“The Code of Jewish Law states, ‘We refuse any convert who comes to be converted because he desires a certain Jewish woman.[1] However, the school of Tosfot disputes this opinion in BT Yevamot 24b based on the well-known rabbinic story concerning the Gentile who appeared before Hillel and wished to convert so that he might become a High Priest. Obviously, the man had ulterior motives for converting. Nevertheless, Hillel still converted him. Another Talmudic story relates how a certain woman who came before Rabbi Hiyya and wanted to convert to Judaism so that she could marry a young Talmud scholar (BT Menachot 44a).

In both cases, Hillel and Rabbi Hiyya felt confident that these candidates would eventually become sincere in their motivation. [2] From this principle, rabbinic tradition teaches that the court has the right to make special waivers when it sees fit to do so. Ergo, it is permitted to accept him as a convert. Continue reading “Using Compassion in Determining Halacha: An Early 20th Century Example”

We’ll Be Watching You–Big Brother and the Haredi Rabbis

“The most successful tyranny is not the one that uses force to assure uniformity but the one that removes the awareness of other possibilities, that makes it seem inconceivable that other ways are viable, that removes the sense that there is an outside.”

Allan Bloom – The Closing of the American Mind

As I have mentioned in previous articles I have posted, the late Lubavitcher Rebbe raised the issue of “Who is a Jew?” and made it one of the most explosive issues affecting Israeli politics. The spillover effect galvanized the Haredi world, who have created new walls separating Jews of all denominations from one another. In the past, it was only Conservative and Reform converts who were rejected by the Haredi Israeli rabbinate–but this has all changed. Now Orthodox converts are affected.

In today’s Israeli news, Rav Nachum Eisenstein, a leading Haredi leader in Israel, is challenging the Israeli courts who insist on recognizing the Orthodox conversions of candidates who have already gone through the process in Israel, while under Orthodox auspices. The Haredi leadership in Israel insists upon a total separation between the Haredi rabbis and the State of Israel. Eisenstein went so far as to say that the majority of converts today—including those converting through the IDF—are not ‘converts’ in accordance with Halacha, and many do not accept living a lifestyle of kiyum Torah and mitzvos, invalidating the process.”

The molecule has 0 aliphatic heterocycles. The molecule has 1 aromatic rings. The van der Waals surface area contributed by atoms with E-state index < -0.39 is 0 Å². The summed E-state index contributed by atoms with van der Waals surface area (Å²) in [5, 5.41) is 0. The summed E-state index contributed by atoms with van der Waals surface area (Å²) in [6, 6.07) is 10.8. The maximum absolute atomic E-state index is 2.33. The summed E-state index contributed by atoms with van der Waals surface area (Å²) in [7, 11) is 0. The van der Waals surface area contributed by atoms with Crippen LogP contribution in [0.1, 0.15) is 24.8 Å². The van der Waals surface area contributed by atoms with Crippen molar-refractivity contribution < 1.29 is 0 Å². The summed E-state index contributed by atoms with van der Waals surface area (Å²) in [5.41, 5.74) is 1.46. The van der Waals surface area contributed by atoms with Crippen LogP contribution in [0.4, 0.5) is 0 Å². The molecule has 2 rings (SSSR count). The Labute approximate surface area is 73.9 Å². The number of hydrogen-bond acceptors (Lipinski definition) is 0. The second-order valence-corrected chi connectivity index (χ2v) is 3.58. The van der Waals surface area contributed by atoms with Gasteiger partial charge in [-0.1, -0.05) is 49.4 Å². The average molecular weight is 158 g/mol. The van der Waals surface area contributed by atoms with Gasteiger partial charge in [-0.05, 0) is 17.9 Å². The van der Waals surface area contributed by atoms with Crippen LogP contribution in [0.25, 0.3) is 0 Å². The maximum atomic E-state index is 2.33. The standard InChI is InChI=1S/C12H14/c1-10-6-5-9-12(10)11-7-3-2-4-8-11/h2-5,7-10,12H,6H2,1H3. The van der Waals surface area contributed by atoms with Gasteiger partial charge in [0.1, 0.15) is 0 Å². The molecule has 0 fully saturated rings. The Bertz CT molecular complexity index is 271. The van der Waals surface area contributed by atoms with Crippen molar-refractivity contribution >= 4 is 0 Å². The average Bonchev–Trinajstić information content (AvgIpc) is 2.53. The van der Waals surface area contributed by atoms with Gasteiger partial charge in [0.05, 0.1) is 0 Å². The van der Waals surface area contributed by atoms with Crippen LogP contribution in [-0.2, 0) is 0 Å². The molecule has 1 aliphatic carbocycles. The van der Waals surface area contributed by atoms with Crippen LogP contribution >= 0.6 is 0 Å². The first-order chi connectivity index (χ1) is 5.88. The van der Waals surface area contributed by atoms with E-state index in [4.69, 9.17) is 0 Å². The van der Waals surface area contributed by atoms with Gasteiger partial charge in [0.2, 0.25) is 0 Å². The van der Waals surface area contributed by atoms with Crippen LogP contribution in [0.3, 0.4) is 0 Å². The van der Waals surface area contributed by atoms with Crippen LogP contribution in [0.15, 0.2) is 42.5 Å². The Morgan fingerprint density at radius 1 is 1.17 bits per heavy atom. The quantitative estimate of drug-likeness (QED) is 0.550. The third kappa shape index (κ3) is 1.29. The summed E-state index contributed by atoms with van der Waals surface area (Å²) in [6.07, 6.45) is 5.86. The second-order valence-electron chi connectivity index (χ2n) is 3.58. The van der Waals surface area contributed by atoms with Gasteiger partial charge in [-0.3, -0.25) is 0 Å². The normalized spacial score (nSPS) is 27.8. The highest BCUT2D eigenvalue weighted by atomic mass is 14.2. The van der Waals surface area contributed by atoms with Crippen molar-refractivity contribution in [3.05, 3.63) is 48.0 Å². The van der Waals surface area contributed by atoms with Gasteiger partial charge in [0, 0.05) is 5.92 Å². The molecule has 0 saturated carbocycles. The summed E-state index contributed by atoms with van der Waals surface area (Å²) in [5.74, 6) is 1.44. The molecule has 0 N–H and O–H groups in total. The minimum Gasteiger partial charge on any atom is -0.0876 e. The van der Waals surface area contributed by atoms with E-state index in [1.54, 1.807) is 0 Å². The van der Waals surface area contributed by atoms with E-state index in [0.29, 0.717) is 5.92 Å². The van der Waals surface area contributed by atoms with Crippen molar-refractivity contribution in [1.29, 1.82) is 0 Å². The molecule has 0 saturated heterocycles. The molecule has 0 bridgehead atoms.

Of course, this position is totally outlandish and reflects the civil war that is taking place between the Haredi and the Modern Orthodox communities. In some respects, it is difficult to feel sorry for the Modern Orthodox, who repeatedly supported the Haredi and the Habad communities’ attempt to isolate and delegitimize the Conservative and Reform converts. Now that their ox is being gored, suddenly the Modern Orthodox are yelling, “Gevalt! (Unfair!), how can they do this to our converts?”

By supporting draconian policies championed by some of the most retrograde forces of contemporary Judaism, they are now experiencing the same kind of rejection “Jews by Choice” have experienced for decades. I would add that when a Chabad institute or a Haredi yeshiva solicit  Reform, Conservative–and now Modern Orthodox–“Jews by Choice,” no person with a conscience ought to give a nickle to underwrite these institutions’ exclusionary positions regarding, “Who is a Jew?” Money talks, so make your money talk by just saying, “No!” to Judaic discrimination.

Let us examine the substance of the Haredi concern. What if an Orthodox  “Jew by choice” chooses to not follow Orthodoxy down the road, does Jewish law give any rabbi the right to retroactively revert such a person to his former non-Jewish status? Of course not! Such behavior has never been historically done–even during the most oppressive periods of Jewish history.

What exactly does Jewish law say about a convert who abandons his observance of Jewish law? Consider the Shulchan Aruch:

סעיף יב שולחן ערוך יורה דעה הלכות גרים סימן רסח

כג כו] כשיבא הגר להתגייר, בודקים אחריו שמא בגלל ממון שיטול או בשביל שררה שיזכה לה או מפני הפחד בא ליכנס לדת. כז] ואם איש הוא, בודקין אחריו שמא עיניו נתן באשה יהודית. ואם אשה היא, בודקין אחריה שמא עיניה נתנה בבחורי ישראל, ואם לא נמצאת להם עילה מודיעים להם כובד עול התורה וטורח שיש בעשייתה על עמי הארצות, כדי שיפרשו. אם קיבלו ולא פירשו, וראו אותם שחזרו מאהבה, מקבלים אותם. ואם לא בדקו אחריו, (ט) או שלא הודיעוהו שכר המצות ועונשן, ומל וטבל בפני ג’ הדיוטות, ה”ז גר אפי’ נודע שבשביל דבר הוא מתגייר, הואיל ומל וטבל יצא מכלל העובדי כוכבים, וחוששים לו עד שתתברר צדקתו; כח] ואפילו <טז> חזר ועבד עבודת כוכבים, הרי הוא כט] כישראל מומר שקדושיו קדושין. כד (ישראל מומר שעשה תשובה, א”צ לטבול; ל] רק מדרבנן (י) יש לו לטבול לא] ולקבל עליו דברי חבירות בפני ג’) (נ”י פ’ החולץ).